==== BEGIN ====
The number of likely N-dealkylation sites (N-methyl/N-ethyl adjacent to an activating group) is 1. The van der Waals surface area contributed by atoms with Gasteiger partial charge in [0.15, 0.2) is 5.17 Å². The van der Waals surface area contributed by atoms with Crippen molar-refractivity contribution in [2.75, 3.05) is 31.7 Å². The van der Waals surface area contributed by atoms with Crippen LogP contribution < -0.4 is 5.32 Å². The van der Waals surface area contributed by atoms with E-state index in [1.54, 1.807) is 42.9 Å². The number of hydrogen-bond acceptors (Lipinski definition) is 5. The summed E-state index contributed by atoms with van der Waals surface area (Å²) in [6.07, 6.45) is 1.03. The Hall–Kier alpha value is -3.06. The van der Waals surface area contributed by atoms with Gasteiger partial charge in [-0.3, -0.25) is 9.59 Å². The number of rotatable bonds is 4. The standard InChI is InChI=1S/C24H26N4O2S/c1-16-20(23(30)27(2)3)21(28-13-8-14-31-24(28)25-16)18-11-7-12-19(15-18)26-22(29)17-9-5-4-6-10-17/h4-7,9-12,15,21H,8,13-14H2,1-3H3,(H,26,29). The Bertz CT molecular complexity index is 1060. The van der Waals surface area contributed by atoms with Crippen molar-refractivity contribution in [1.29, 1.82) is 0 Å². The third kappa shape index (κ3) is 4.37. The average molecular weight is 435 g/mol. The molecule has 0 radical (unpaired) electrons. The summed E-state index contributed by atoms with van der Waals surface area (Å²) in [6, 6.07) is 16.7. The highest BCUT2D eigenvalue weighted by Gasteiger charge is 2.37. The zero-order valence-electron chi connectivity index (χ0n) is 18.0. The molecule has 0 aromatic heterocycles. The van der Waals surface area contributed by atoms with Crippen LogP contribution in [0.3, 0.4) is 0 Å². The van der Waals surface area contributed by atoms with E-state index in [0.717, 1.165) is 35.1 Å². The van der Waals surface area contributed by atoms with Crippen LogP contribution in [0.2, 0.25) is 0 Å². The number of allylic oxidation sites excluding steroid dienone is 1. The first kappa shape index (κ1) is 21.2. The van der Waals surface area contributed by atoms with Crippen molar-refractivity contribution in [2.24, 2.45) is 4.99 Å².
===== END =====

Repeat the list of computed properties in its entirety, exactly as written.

The number of likely N-dealkylation sites (N-methyl/N-ethyl adjacent to an activating group) is 1. The van der Waals surface area contributed by atoms with Gasteiger partial charge in [0.15, 0.2) is 5.17 Å². The van der Waals surface area contributed by atoms with Crippen molar-refractivity contribution in [2.75, 3.05) is 31.7 Å². The van der Waals surface area contributed by atoms with Crippen LogP contribution < -0.4 is 5.32 Å². The van der Waals surface area contributed by atoms with E-state index in [1.54, 1.807) is 42.9 Å². The number of hydrogen-bond acceptors (Lipinski definition) is 5. The summed E-state index contributed by atoms with van der Waals surface area (Å²) in [6.07, 6.45) is 1.03. The Hall–Kier alpha value is -3.06. The van der Waals surface area contributed by atoms with Gasteiger partial charge in [-0.3, -0.25) is 9.59 Å². The number of rotatable bonds is 4. The standard InChI is InChI=1S/C24H26N4O2S/c1-16-20(23(30)27(2)3)21(28-13-8-14-31-24(28)25-16)18-11-7-12-19(15-18)26-22(29)17-9-5-4-6-10-17/h4-7,9-12,15,21H,8,13-14H2,1-3H3,(H,26,29). The Bertz CT molecular complexity index is 1060. The van der Waals surface area contributed by atoms with Crippen molar-refractivity contribution in [1.29, 1.82) is 0 Å². The third kappa shape index (κ3) is 4.37. The average molecular weight is 435 g/mol. The molecule has 0 radical (unpaired) electrons. The summed E-state index contributed by atoms with van der Waals surface area (Å²) in [6, 6.07) is 16.7. The highest BCUT2D eigenvalue weighted by Gasteiger charge is 2.37. The zero-order valence-electron chi connectivity index (χ0n) is 18.0. The molecule has 0 aromatic heterocycles. The van der Waals surface area contributed by atoms with Crippen LogP contribution in [0.3, 0.4) is 0 Å². The van der Waals surface area contributed by atoms with E-state index in [0.717, 1.165) is 35.1 Å². The van der Waals surface area contributed by atoms with Crippen LogP contribution in [0.2, 0.25) is 0 Å². The number of allylic oxidation sites excluding steroid dienone is 1. The first kappa shape index (κ1) is 21.2. The van der Waals surface area contributed by atoms with Crippen molar-refractivity contribution in [2.24, 2.45) is 4.99 Å².